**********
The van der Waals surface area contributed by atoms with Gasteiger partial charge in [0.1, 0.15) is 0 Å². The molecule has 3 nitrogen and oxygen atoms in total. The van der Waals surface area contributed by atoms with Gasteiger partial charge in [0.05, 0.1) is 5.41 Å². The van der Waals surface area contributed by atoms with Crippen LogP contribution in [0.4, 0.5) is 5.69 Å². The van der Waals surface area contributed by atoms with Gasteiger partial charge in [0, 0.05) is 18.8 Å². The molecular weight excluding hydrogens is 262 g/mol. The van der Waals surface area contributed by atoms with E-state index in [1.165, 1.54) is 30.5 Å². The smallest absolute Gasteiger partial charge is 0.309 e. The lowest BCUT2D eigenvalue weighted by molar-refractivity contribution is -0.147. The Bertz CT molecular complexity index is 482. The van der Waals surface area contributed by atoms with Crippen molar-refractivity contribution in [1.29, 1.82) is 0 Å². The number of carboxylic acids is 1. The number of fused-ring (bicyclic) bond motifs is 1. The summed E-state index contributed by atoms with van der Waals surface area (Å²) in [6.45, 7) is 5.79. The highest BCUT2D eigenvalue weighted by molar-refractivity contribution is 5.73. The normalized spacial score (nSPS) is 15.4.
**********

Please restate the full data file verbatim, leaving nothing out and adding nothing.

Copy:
The van der Waals surface area contributed by atoms with Gasteiger partial charge in [0.1, 0.15) is 0 Å². The molecule has 3 nitrogen and oxygen atoms in total. The van der Waals surface area contributed by atoms with Gasteiger partial charge in [0.05, 0.1) is 5.41 Å². The van der Waals surface area contributed by atoms with Crippen LogP contribution in [0.4, 0.5) is 5.69 Å². The van der Waals surface area contributed by atoms with Gasteiger partial charge in [0, 0.05) is 18.8 Å². The molecular weight excluding hydrogens is 262 g/mol. The van der Waals surface area contributed by atoms with E-state index in [1.165, 1.54) is 30.5 Å². The smallest absolute Gasteiger partial charge is 0.309 e. The lowest BCUT2D eigenvalue weighted by molar-refractivity contribution is -0.147. The Bertz CT molecular complexity index is 482. The van der Waals surface area contributed by atoms with Crippen molar-refractivity contribution in [1.29, 1.82) is 0 Å². The number of carboxylic acids is 1. The number of fused-ring (bicyclic) bond motifs is 1. The summed E-state index contributed by atoms with van der Waals surface area (Å²) in [6.45, 7) is 5.79. The highest BCUT2D eigenvalue weighted by molar-refractivity contribution is 5.73. The normalized spacial score (nSPS) is 15.4.